- Bilal Diab, 27, and Tha'er Halahlah, 33, have entered day 70 of a hunger strike
- Their lawyer: Condition for both has gone "from very bad to extremely worse"
- Up to 2,000 Palestinians detained in Israeli prisons staging a mass hunger strike
The lawyer representing two Palestinian prisoners entering the 70th day of a hunger strike said his clients were nearing death and accused an Israeli high court of procrastination in delivering a ruling that could save their lives.
"Their medical condition has gone from very bad to extremely worse," Jamil al-Khatib said of clients Bilal Diab, 27, and Tha'er Halahlah, 33,
"I believe what the court is doing here is trying to break the will of both prisoners so they will back down in their hunger strike."
Diab and Thaer are among the estimated 1,600 to 2,000 Palestinians detained in Israeli prisons staging a mass hunger strike to protest prison conditions and the practice of administrative detention, a controversial Israeli military practice that allows authorities to detain people indefinitely.
The process also allows for detention based on secret evidence, and there is no requirement to charge the detainees or to allow them to stand trial.
Diab and Halahlah, members of the Gaza-based militant group Islamic Jihad, have been in custody for nine months and 22 months, respectively, under administrative detention.
An Israeli foreign ministry spokesman, Yigal Palmor, told CNN that both men "were arrested for their direct involvement in promoting terror" and suggested that administrative detention constituted "the only available means to thwart the danger" the men posed to Israel.
Looking pale and weak, both men appeared in wheelchairs before the Israeli high court Thursday while their lawyers petitioned the judges that they be released, arguing that their continued detention was illegal and that their deteriorating medical conditions should be taken into consideration.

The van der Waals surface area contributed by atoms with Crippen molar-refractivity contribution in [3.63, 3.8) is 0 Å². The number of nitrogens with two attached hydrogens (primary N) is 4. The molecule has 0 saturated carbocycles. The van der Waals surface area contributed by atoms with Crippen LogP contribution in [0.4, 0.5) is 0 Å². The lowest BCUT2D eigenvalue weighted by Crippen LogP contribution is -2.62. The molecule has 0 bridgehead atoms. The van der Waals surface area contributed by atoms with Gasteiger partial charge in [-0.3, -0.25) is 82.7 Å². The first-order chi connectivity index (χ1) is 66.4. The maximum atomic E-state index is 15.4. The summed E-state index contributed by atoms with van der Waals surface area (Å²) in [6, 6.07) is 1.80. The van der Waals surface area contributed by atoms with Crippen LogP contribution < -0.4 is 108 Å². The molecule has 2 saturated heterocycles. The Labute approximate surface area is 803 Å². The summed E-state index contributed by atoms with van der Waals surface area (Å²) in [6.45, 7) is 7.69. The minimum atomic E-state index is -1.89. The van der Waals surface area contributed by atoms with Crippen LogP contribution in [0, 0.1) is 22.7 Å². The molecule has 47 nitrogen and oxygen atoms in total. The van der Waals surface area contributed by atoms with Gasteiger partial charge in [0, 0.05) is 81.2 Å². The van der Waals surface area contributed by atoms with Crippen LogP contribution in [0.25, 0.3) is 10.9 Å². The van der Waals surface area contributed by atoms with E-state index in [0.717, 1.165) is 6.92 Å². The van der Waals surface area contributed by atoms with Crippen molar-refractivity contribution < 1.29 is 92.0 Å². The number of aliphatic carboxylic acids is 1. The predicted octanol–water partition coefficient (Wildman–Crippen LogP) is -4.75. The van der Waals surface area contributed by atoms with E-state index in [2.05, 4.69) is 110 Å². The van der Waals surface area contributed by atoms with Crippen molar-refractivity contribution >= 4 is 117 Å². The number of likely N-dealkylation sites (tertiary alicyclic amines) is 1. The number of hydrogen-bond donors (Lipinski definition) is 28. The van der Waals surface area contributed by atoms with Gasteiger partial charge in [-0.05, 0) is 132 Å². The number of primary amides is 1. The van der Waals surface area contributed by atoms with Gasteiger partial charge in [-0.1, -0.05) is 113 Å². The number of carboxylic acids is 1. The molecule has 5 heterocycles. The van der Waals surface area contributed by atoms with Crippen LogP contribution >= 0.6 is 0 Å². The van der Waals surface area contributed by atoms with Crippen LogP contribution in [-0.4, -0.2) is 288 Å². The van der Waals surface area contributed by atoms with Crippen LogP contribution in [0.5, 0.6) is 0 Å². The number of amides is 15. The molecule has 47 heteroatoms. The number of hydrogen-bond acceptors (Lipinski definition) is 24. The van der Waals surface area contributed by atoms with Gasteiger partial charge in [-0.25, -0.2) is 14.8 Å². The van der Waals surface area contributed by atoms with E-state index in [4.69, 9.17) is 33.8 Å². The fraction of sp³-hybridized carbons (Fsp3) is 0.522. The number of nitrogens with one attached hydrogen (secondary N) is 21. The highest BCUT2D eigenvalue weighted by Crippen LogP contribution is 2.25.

The court was expected to rule on the matter Sunday, but no decision was forthcoming.
Amany Daify, a project coordinator for Physicians for Human Rights, an Israeli group advocating on behalf of the hunger striking prisoners, said both prisoners "are in a life-threatening condition" and continued to refuse to be given minerals or liquids.
"There is no documented history of any person who survived without food or supplements beyond 75 days," Daify said.
According to a spokeswoman for the Israeli Prison Service, Diab is being held at an Israeli hospital while Halahlah is being cared for at prison medical facility.
More than 4,500 Palestinian prisoners are in Israeli prisons for a variety of offenses, ranging from rock-throwing to murder. Of these, about 300 are being held in administrative detention, according to rights groups.
The vast majority of prisoners refusing to eat began their protest on April 17, while a handful have been without food for longer.
While hunger strikes are not a new tactic of Palestinian resistance, a series of recent and high-profile cases have brought increased attention to the practice and served as a rallying cry for Palestinians, who have staged multiple protests in the West Bank and Gaza in support of prisoners.